During the last quarter of 2019, US businesses continued to be cautious about the economy and responded by building cash and short-term investment holdings at a rapid pace, according to the Association for Financial Professionals (AFP) Corporate Cash Indicators (CCI), a quarterly survey of senior corporate treasury and finance executives conducted by AFP.
The CCI’s quarter-over-quarter index increased 22 points to +31, and the year-over-year indicator increased by thirteen points to +33, which is the highest rate of cash accumulation since the inception of the CCI in 2011.
Early in the fourth quarter, organisations signalled they would build cash reserves significantly through the quarter. Not only did they keep their word, but they increased their holdings at a higher rate than planned. However, going into the new year, financial professionals are displaying some optimism and report they will be deploying cash in the first few months of the year. The forward-looking indicator measuring expectations for changes in cash holdings in the current quarter decreased 19 points from a reading of +16 to -3.
Meanwhile, the CCI measure for short-term investment aggressiveness increased significantly, moving from -10 to -1 during the last quarter of 2019, still signalling a more conservative posture with cash and short-term investments. These results are based on 143 responses from senior treasury and finance professionals this quarter.
“Late last year, uncertainty over Brexit in the UK, impeachment in Washington and the trade dispute with China led financial professionals to tighter their grip on cash in anticipation of adverse impact on their businesses,” said Jim Kaitz, president and CEO of AFP. “However, with the first phase of the trade deal with China done and the UK elections signalling a clearer path for Brexit, business leaders may begin to gradually mobilise cash in early 2020.”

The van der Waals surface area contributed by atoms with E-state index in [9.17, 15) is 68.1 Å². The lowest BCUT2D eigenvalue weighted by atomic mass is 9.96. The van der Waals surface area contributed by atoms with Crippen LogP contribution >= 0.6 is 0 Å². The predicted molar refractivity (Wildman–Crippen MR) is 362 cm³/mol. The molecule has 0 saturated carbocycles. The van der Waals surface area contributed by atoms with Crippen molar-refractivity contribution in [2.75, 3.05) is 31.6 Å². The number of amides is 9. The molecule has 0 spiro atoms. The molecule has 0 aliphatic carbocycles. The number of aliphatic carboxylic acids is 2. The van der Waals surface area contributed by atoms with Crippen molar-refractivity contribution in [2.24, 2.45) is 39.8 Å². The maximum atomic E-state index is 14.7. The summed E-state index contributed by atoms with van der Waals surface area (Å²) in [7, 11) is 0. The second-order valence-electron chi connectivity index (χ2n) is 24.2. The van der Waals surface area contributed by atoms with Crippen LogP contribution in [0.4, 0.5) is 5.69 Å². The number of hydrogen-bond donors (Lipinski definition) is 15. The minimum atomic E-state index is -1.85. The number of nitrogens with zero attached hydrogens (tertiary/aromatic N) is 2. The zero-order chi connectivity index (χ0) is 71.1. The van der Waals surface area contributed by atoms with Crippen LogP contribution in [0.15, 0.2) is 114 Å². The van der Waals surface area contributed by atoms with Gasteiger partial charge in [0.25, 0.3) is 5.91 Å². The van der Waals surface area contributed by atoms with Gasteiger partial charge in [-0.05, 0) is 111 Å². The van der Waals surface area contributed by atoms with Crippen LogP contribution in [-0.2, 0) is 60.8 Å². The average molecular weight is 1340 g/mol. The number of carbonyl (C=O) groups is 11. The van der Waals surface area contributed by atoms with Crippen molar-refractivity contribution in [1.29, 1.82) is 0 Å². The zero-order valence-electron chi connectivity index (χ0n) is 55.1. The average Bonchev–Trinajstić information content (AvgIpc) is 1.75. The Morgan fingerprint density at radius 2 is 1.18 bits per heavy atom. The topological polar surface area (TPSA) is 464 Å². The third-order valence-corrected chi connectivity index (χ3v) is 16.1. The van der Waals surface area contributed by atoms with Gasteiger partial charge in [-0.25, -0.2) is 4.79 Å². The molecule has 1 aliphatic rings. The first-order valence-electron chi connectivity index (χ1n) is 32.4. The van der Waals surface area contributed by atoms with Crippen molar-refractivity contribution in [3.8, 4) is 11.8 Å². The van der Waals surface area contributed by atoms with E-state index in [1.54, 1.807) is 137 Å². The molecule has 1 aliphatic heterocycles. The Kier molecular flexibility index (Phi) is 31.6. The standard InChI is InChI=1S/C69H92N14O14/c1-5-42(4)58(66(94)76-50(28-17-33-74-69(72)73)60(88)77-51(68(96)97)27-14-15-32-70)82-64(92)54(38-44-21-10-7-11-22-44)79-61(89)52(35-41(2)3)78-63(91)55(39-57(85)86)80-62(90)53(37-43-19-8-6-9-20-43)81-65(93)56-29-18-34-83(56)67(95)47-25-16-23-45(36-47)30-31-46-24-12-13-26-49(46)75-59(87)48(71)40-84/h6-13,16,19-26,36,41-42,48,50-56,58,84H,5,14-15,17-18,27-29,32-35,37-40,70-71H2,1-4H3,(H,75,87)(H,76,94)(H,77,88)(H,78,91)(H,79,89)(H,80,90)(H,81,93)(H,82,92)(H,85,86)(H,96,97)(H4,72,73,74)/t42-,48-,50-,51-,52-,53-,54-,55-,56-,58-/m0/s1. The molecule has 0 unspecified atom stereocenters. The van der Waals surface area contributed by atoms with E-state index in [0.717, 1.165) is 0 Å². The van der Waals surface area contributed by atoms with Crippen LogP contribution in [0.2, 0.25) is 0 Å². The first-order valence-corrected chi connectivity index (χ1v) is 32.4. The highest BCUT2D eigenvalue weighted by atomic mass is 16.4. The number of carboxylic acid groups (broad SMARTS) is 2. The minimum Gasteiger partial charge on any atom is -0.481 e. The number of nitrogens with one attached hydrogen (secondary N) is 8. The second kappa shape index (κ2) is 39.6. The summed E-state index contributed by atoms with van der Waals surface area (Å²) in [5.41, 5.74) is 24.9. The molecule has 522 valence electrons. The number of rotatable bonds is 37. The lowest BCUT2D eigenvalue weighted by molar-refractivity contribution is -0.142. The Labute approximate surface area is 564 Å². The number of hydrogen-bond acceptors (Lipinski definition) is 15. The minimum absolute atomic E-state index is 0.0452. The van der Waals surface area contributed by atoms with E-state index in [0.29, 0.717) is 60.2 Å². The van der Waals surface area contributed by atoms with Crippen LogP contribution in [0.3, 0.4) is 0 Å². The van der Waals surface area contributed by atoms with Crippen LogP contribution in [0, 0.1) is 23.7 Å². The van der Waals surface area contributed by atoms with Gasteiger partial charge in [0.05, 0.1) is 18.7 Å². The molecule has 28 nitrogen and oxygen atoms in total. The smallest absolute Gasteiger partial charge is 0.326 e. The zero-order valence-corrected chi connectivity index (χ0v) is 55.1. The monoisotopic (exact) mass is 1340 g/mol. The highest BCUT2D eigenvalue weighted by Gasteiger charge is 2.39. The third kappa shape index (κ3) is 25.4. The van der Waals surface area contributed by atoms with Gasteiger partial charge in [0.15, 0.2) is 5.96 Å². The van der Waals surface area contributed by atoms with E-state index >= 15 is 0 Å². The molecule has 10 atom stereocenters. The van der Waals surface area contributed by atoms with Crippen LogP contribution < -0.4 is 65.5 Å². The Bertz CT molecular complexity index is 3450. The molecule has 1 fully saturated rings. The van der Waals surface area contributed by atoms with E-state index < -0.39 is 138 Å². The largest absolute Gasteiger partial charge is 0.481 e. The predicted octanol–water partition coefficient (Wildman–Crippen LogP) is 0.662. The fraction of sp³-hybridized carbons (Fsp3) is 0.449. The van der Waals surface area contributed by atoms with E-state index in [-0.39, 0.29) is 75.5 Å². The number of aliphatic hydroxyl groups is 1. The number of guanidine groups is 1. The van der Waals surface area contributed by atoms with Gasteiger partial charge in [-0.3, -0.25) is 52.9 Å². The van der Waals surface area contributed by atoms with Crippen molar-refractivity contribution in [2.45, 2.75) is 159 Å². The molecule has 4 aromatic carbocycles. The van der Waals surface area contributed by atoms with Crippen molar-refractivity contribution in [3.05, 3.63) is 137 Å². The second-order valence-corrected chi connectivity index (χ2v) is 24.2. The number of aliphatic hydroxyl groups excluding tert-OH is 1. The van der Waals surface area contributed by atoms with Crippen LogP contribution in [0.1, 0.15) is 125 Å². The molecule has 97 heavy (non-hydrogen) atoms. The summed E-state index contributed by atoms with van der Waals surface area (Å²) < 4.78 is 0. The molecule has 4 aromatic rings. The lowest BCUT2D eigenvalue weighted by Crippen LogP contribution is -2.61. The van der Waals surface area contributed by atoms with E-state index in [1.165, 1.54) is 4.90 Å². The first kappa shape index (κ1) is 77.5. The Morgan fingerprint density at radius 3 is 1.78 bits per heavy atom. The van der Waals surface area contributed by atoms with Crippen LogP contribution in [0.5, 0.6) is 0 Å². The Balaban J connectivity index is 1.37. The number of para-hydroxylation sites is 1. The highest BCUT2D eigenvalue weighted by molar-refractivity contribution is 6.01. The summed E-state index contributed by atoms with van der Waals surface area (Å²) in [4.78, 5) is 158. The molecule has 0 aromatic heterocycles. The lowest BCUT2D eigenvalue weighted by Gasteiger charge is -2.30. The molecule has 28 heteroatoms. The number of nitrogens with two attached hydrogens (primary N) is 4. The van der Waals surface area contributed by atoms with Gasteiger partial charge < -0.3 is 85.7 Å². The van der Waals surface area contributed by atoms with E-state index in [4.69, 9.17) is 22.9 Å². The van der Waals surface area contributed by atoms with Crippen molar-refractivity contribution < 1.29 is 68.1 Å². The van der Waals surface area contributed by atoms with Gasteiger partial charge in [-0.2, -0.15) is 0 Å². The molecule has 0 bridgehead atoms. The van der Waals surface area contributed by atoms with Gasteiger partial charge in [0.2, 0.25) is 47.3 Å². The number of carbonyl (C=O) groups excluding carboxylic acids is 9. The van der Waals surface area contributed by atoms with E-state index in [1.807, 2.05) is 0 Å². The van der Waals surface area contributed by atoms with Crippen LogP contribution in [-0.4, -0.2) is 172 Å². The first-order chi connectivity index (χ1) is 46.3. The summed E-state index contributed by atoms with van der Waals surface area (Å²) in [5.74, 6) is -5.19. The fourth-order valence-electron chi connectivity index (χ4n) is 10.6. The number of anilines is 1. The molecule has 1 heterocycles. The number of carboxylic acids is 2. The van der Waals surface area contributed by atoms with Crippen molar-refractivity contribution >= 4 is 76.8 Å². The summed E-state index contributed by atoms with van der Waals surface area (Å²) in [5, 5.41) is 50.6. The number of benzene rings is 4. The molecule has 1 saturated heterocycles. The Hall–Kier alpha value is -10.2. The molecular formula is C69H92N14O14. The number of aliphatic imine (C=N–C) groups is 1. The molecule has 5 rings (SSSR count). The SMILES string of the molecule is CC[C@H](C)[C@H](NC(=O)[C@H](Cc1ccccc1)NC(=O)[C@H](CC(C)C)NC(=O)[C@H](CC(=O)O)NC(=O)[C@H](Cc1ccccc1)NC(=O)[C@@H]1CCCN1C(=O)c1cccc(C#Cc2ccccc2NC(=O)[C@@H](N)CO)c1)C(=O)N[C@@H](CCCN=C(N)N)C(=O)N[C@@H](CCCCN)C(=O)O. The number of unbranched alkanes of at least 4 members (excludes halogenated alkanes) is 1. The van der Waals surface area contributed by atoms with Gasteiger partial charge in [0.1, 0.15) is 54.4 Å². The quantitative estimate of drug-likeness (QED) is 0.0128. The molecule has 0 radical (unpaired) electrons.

The CCI measures recent and anticipated changes in corporate cash balances by calculating increase percentage minus decrease percentage. Each quarter, AFP asks select members representing a broad cross section of US businesses the same questions: whether their company’s short-term holdings increased or decreased in the past year and past quarter; whether investment selections for those holdings changed; and whether they expect cash holdings to increase or decrease in the coming quarter. AFP member companies have agreed to participate in this ongoing study on a long-term basis.
Participants manage their companies’ cash and short-term investment portfolios and are fully aware of their companies’ liquidity needs and business strategies. Since corporate decisions to grow/shrink the size of cash and short-term investment portfolios reflect their business outlook and direction, changes reported by this broad group of companies are indicators of economic activity.
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